To test the conceptual model, we conducted a scenario-based experiment. The study features the most common PIFs of a leading online UK fashion retailer and adopted a one-factorial between subject's design. Seven different scenarios consisting of one control group and six treatment groups were utilized. Moreover, the scenario allocation was determined by a random sampling technique. The first scenario presents an online shopping situation without a service failure, to allow a general comparison to a service failure scenario. The experimental group includes six different treatment groups. The treatments represent different PIFs comprising missing, wrong or poor information regarding the product presentation (see Table 2). For the detailed scenario description, see Appendix (Figure A1).

Sample

The population of interest represents all individuals who shop mature women's apparel online and corresponds to the target group of a leading UK online fashion retailer. Hence, we drew a quota sample taking into account gender and age as controls. The sample consists of female UK consumers (100%), predominantly at the age of 40–59 years (88.8%), living mostly in households of 2–3 persons (61.7%) with the majority working as employees (56.7%). The final sample consists of 758 participants and is distributed approximately equally among the seven scenarios. In the “no PIF control group”, 115 participants were randomly allocated. Each experimental stimulus was presented to groups between 102 and 111 participants (see Table 3).

Measures

We applied measurement scales from existing literature to assess the constructs and to develop the research model (see Table 4). Different variables, manipulation checks and attention checks were also considered in the data collection procedure. First, the perceived severity of service failure (Maxham and Netemeyer, 2002) was used to quantify the respondent perceptions of different types of service failure. The overall satisfaction with the retailer's online store (Maxham and Netemeyer, 2002) and the attitude towards the retailer's brand (Spears and Singh, 2004) were measured to indicate the consequences of the PIFs. Furthermore, various shopping outcomes and control variables such as willingness to stay (Wakefield and Baker, 1998), intention to spend less (Baker et al., 2002), negative word-of-mouth (Baker et al., 2002), likelihood to abandon shopping cart (Wakefield and Baker, 1998) and disloyalty (Wakefield and Baker, 1998) were employed to explore the behavioural and attitudinal outcomes of service failures on the consumer. In order to examine influencing variables, the scale attribution of controllability and stability was assessed in the context of the occurring service failure (Hess et al., 2003; Russell, 1982). Finally, customers' service recovery expectations (Hess et al., 2003) and the mobile shopping experience of the participants were also collected. All measures provide a sufficient internal consistency (Cronbach's α > 0.70), with exception of attribution of controllability and stability (α = 0.60), which is based on an existing scale and therefore adopted for the rest of the process.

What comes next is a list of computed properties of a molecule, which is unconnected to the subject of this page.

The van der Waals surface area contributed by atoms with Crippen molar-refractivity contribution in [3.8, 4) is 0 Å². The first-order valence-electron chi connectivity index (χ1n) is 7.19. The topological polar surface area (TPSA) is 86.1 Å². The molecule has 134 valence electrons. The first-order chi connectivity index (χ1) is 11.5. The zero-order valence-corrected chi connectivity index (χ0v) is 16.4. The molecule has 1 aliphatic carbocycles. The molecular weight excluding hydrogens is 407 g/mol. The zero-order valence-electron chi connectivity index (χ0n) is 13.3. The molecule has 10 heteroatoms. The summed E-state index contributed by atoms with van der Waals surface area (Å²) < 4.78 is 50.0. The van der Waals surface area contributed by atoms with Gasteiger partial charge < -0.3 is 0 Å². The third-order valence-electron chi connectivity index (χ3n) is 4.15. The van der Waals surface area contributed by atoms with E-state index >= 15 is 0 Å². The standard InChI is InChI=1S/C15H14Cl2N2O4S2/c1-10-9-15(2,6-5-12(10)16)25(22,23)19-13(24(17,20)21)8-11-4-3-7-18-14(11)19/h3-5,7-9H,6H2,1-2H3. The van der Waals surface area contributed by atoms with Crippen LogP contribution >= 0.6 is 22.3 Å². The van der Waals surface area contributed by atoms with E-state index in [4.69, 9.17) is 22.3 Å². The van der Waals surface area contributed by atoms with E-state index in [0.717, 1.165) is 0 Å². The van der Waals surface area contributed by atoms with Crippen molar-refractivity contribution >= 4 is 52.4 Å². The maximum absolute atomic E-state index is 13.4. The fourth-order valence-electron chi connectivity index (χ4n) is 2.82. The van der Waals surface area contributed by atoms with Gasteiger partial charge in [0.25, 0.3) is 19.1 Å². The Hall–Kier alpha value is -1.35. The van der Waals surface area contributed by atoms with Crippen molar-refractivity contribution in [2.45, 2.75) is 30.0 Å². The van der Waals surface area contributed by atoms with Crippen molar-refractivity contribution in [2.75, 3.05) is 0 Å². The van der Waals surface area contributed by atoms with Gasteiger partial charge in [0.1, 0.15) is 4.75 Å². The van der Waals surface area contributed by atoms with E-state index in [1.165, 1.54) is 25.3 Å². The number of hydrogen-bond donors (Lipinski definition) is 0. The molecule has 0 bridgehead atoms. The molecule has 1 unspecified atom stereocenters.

Results

Manipulation check

The manipulation of the scenarios worked as intended. An independent sample t-test reveals that participants in the control group perceive less severe PIFs in comparison to the respondents in the scenarios with PIFs. This is based on the perceived severity of service failure scale (Maxham and Netemeyer, 2002) with the mean values of no PIF and PIF as participants significantly differ in terms of the perceived severity of PIF (MNo_PIF = 1.23, MPIF = 2.63, t (366.85) = −19.28, p < 0.001). This indicates that the participants in the scenarios with PIFs are also more aware of them and thus the manipulation was effective.

Effects of product information failures on mobile shopping outcomes

Based on the manipulation check, H1 can be confirmed. Situations with PIFs lead to a higher level of perceived severity of PIF (MNo_PIF = 1.23, MPIF = 2.63, t (366.85) = −19.28, p < 0.001).

To test the second hypothesis H2, we applied an independent t-test (Field, 2018). The results show that the mean differences between the control and experimental group are significantly different from each other. Participants in the no PIF scenario are more likely to continue their shopping visit (Continue: MNo_PIF = 4.56, MPIF = 3.83, t (756) = 5.28, p < 0.001). Moreover, participants in the no PIF scenario are more willing to spend money in the online shop (Spend: MNo_PIF = 3.58, MPIF = 2.82, t (756) = 6.86, p < 0.001) and spread positive word-of-mouth (WoM: MNo_PIF = 3.85, MPIF = 3.08, t (756) = 6.00, p < 0.001). Further, subjects who experienced a PIF were more likely to abandon their shopping cart (Abandonment: MNo_PIF = 4.00, MPIF = 2.96, t (169.36) = 7.72, p < 0.001) and not to shop there again (Patronage: MNo_PIF = 3.01, MPIF = 2.66, t (756) = 3.22, p < 0.01). Finally, the shopping outcomes for participants with the “PIF” scenarios are negative in comparison to the “no PIF” scenario, so we retain H2.

Mediating role of satisfaction and attitude